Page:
The Ethics of Altering Memory
The question of whether it’s possible to prevent post-traumatic stress disorder is one thing; the question of whether we should is quite another.
James McGaugh, a neurobiologist at the University of California at Irvine, has published more than 500 scientific papers on the neurobiology of memory and learning, and when he was invited to give a presentation to the President’s Council on Bioethics, he expected council members to applaud his evidence that the beta-blocker propranolol might prevent post-traumatic stress disorder (PTSD). “Instead, I became the poster child of evil,” McGaugh says.
The council’s 2003 report Beyond Therapy comes down hard against “rewriting” memories pharmacologically. “Would dulling our memory of terrible things make us too comfortable with the world, unmoved by suffering, wrongdoing or cruelty?” the report asks. And doesn’t robbing individuals of their traumatic memories deny them the opportunity to develop their “ultimate character” and “true identity”?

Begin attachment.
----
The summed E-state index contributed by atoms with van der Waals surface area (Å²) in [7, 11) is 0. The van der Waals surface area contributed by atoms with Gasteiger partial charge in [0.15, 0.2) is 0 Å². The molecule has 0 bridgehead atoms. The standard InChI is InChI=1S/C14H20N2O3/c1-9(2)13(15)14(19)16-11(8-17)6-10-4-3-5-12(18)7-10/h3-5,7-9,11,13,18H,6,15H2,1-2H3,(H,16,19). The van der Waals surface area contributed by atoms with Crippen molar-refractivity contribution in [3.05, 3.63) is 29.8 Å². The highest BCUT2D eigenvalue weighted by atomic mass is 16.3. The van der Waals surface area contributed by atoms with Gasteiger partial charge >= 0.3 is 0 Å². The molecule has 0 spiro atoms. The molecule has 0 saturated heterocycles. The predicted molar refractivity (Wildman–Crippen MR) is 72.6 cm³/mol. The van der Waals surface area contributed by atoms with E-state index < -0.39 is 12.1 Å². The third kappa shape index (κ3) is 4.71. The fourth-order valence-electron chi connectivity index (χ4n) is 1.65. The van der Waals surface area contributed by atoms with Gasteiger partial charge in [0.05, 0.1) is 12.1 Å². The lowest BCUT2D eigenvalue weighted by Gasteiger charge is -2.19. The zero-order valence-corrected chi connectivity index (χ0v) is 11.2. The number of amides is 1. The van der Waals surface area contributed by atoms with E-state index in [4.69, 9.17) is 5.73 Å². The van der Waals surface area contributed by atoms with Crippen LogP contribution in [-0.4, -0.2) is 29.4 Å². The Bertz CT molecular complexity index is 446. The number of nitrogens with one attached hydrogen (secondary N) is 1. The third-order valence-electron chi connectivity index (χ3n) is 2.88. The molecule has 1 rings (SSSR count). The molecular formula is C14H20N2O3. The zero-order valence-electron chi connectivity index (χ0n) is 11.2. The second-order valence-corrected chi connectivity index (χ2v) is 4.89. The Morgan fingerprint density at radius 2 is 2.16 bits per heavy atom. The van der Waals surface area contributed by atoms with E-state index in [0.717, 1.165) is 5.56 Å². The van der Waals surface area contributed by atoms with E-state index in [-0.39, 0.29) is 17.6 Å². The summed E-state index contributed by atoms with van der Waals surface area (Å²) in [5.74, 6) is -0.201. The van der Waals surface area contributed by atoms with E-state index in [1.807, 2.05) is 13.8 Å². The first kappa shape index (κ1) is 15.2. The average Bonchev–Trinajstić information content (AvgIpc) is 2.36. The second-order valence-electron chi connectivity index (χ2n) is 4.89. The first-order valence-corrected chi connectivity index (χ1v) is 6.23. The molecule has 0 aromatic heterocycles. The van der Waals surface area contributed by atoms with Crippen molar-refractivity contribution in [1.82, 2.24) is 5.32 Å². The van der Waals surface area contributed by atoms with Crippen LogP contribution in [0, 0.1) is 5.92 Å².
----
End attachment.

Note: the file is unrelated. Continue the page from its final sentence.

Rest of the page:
But some people don’t want that opportunity, says Adam Kolber, a law professor at the University of San Diego who challenged the ethics council’s views in a recent law review article. Kolber points out the example of baggage handlers who developed PTSD symptoms after they had to collect body parts following a plane crash in San Diego in 1978. “Some traumatic memories don’t offer anything redeeming,” he says.
Rebecca Dresser, a council member, and professor of law and ethics and medicine at Washington University in St. Louis, says she has no problem with providing a drug to people who are really suffering. “But in giving a drug to everyone who has trauma, we are cutting off those who can get through an awful experience on their own,” Dresser says. Those people might be able to use it productively, she suggests: “Think of all the meaningful literature that came out of the Holocaust.”